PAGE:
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Microsoft starts testing voice dictation in latest Office apps

Microsoft is testing the ability to use voice to write documents, notes, emails, and presentations with Office Insider testers with Windows PCs.
Written by Mary Jo Foley, Senior Contributing Editor

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Microsoft officials touted back in January a new voice dictation capability for Microsoft Office.


On March 12, Microsoft began testing this feature with its Office Insider testers. The @OfficeInsider account tweeted yesterday:

"Windows #OfficeInsiders, get ready to ditch your keyboard and use your voice to write documents, compose emails, and create presentations! Voice dictation is available now to #InsidersFast."

Microsoft officials touted the coming Office dictation technology in January, saying it would be available in February 2018.

To test dictating using voice, customers must be running the latest version of Office for Windows (Office 2016) and be an Office 365 subscriber. The voice dictation feature, which uses speech recognition technology to convert speech to text, is available for Word 2016, PowerPoint 2016, Outlook 2016 and OneNote 2016 and in US English only for now. To test this, users must be in the Windows desktop Office Insider program.

Microsoft execs describe Office Dictate as "one of the Office Intelligent Services, bringing the power of the cloud to Office apps." Other "Office Intelligent Services" include PowerPoint Designer and Editor; the Smart Lookup pane, Excel Insights, and Office Tell Me.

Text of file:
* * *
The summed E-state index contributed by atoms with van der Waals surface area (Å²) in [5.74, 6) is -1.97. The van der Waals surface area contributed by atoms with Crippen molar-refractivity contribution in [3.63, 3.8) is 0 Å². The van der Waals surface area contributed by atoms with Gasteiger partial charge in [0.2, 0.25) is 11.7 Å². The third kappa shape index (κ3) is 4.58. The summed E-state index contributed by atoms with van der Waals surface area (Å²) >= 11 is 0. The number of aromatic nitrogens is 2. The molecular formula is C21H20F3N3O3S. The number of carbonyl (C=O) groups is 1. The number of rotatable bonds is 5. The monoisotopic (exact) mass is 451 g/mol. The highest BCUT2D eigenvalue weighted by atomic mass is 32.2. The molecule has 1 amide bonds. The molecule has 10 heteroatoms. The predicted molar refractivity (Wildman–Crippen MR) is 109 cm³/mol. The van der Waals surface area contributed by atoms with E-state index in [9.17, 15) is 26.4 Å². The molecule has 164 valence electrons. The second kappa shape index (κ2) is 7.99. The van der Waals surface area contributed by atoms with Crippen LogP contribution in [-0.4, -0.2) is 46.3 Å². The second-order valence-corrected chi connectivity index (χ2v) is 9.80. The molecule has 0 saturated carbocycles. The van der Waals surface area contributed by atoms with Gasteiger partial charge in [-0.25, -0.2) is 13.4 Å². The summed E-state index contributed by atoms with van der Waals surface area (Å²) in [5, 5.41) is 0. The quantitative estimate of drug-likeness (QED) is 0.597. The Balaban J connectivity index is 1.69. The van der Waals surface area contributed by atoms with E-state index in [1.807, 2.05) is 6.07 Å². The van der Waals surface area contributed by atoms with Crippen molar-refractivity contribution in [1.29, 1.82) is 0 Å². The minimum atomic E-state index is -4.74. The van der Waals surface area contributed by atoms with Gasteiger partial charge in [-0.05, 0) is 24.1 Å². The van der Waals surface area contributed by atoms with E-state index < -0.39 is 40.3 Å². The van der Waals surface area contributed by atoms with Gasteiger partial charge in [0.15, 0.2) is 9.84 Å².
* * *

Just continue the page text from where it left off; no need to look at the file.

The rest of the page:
I'm not sure if Microsoft is using the Dictate technology developed by its Microsoft Garage incubator as the basis for the Office Dictate feature. Dictate originally was an add-in for Word, Outlook, and PowerPoint and used the same speech-recognition technology in Cortana for converting speech to text, coupled with real-time translation. I've asked the company if this is the case but haven't heard back yet.

Update: A member of the original Garage Dictate project confirmed that this Office Dictate technology being built into the Office apps is based on the Garage project's work. From Deep Learning Data Scientist Anirudh Koul's tweet to me today:

"This is the natural evolution, from an experimental @MSFTGarage add-on we built at a hackathon, to now having the same goodness baked-in Microsoft Office without having to install anything."

I've had a few people ask what is going to happen to the dictation technology that's built into Windows, especially when it's applied to Office apps. Still waiting for more on that.

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